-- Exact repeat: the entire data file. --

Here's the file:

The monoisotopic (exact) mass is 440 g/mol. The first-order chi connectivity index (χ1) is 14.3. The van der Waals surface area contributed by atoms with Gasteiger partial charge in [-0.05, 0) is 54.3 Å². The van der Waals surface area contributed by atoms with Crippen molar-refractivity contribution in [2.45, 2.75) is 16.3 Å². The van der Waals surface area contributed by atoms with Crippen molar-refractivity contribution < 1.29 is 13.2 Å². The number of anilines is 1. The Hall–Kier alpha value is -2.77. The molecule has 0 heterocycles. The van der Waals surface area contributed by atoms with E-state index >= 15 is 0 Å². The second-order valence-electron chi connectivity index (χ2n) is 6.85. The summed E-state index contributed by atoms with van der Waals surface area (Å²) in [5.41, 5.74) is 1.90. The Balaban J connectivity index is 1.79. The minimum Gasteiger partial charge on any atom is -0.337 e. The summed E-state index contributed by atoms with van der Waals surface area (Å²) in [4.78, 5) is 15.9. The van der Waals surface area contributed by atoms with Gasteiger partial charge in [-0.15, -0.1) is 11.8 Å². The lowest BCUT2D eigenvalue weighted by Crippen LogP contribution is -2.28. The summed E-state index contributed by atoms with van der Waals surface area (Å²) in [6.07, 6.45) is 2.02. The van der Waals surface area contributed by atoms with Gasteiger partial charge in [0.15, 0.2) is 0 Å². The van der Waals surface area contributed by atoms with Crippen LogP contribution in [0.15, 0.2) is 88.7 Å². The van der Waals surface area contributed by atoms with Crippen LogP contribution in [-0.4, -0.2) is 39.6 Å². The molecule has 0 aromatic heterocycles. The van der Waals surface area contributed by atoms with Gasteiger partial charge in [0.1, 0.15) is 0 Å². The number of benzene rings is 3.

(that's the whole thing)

The monoisotopic (exact) mass is 440 g/mol. The first-order chi connectivity index (χ1) is 14.3. The van der Waals surface area contributed by atoms with Gasteiger partial charge in [-0.05, 0) is 54.3 Å². The van der Waals surface area contributed by atoms with Crippen molar-refractivity contribution in [2.45, 2.75) is 16.3 Å². The van der Waals surface area contributed by atoms with Crippen molar-refractivity contribution < 1.29 is 13.2 Å². The number of anilines is 1. The Hall–Kier alpha value is -2.77. The molecule has 0 heterocycles. The van der Waals surface area contributed by atoms with E-state index >= 15 is 0 Å². The second-order valence-electron chi connectivity index (χ2n) is 6.85. The summed E-state index contributed by atoms with van der Waals surface area (Å²) in [5.41, 5.74) is 1.90. The Balaban J connectivity index is 1.79. The minimum Gasteiger partial charge on any atom is -0.337 e. The summed E-state index contributed by atoms with van der Waals surface area (Å²) in [4.78, 5) is 15.9. The van der Waals surface area contributed by atoms with Gasteiger partial charge in [-0.15, -0.1) is 11.8 Å². The lowest BCUT2D eigenvalue weighted by Crippen LogP contribution is -2.28. The summed E-state index contributed by atoms with van der Waals surface area (Å²) in [6.07, 6.45) is 2.02. The van der Waals surface area contributed by atoms with Gasteiger partial charge in [0.15, 0.2) is 0 Å². The van der Waals surface area contributed by atoms with Crippen LogP contribution in [0.15, 0.2) is 88.7 Å². The van der Waals surface area contributed by atoms with Crippen LogP contribution in [-0.4, -0.2) is 39.6 Å². The molecule has 0 aromatic heterocycles. The van der Waals surface area contributed by atoms with Gasteiger partial charge in [0.1, 0.15) is 0 Å². The number of benzene rings is 3.